Associate Professor Pascal Duijf
Faculty of Health
School of Biomedical Sciences
A/Prof Pascal Duijf obtained a Bachelor's degree in Biology and a Master's degree in Medical Biology from the Radboud University Nijmegen in the Netherlands and was awarded two scholarships that enabled him to gain research experience in cell biology at Harvard Medical School in Boston, MA in the United States.
He then pursued a PhD degree in Human Molecular Genetics at the Radboud University Nijmegen Medical Centre. Under supervision of Professor Han Brunner and Professor Hans van Bokhoven, his research established genotype-phenotype correlations for a variety of human congenital disorders that are caused by germline mutations in the TP63 gene and are characterised by developmental abnormalities of the limbs, ectodermal structures and/or lip/palate.
For his postdoctoral research, A/Prof Duijf moved to the United States. At Memorial Sloan-Kettering Cancer Center in New York, he studied how chromosome instability and aneuploidy contribute to cancer development and progression. Using systems approaches, his research showed that cancer cells preferentially lose small chromosomes, although, paradoxically, gains of chromosomes predict poor prognosis in ovarian cancer. In addition, his research demonstrated that chromosome instability can be rescued in a p53 mutant mouse tumour model. This was a significant observation, as it indicates that targeting chromosome instability in human tumours will be an effective strategy to treat cancer patients.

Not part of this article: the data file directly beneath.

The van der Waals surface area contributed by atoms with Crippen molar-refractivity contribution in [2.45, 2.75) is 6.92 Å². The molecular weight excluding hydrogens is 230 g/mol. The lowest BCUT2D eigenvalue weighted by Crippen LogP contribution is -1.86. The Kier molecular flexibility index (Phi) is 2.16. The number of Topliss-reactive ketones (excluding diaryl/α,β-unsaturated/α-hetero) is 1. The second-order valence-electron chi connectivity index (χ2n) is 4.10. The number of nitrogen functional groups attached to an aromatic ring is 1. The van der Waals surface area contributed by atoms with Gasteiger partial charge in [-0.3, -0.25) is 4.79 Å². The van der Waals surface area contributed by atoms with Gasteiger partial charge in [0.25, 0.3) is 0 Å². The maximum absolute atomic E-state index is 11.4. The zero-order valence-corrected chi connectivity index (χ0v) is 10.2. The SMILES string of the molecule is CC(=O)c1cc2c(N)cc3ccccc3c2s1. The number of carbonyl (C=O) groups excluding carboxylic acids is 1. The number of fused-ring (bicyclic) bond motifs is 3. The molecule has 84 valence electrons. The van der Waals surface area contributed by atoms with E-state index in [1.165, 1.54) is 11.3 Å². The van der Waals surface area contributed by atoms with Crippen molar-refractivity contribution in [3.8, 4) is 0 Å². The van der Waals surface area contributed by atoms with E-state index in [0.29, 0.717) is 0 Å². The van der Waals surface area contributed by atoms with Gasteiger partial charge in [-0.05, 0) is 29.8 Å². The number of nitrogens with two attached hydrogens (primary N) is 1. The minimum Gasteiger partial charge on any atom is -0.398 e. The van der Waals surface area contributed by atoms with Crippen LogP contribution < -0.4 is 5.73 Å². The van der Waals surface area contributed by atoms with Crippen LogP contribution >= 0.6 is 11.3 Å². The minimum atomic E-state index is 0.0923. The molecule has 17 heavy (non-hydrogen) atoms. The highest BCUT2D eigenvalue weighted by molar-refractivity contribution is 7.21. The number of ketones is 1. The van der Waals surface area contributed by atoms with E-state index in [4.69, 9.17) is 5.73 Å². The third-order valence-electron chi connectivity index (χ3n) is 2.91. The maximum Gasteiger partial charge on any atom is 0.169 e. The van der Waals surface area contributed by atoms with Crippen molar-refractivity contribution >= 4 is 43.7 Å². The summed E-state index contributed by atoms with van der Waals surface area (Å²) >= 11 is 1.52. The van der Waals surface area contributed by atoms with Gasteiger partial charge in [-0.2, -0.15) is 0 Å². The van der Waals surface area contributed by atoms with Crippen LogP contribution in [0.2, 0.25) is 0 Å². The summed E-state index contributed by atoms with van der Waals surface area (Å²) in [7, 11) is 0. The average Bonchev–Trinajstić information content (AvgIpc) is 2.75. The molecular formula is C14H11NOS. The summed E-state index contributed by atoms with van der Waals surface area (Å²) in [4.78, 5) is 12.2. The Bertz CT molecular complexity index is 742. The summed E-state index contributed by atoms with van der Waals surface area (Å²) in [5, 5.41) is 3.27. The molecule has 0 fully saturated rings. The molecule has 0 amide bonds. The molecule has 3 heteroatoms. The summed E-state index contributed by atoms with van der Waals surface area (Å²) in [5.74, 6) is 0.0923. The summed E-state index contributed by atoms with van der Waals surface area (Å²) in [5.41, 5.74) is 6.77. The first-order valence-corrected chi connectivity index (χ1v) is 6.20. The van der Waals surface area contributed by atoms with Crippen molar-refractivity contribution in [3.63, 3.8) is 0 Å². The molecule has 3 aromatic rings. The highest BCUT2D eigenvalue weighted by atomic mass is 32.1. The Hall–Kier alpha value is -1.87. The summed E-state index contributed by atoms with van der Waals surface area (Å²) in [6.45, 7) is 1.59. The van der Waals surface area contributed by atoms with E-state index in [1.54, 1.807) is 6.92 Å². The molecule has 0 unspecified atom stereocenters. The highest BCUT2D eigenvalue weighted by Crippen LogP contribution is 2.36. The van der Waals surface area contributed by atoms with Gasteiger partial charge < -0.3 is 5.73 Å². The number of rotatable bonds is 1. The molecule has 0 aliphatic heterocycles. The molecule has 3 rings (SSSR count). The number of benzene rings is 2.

In 2013, A/Prof Duijf established his independent research group at the University of Queensland Diamantina Institute and the Translational Research Institute in Brisbane, Australia. His research focuses on identifying the causes and consequences of genomic instability in the development of cancer (see also 'Research Interests' below for more details). He aims to translate this knowledge into the development of cancer diagnostic, therapeutic and precision medicine approaches. To achieve this, he uses a broad range of methods, including mouse modelling, genome editing, microscopy, cell and molecular biology, molecular pathology, proteomics and computational systems genomics.more...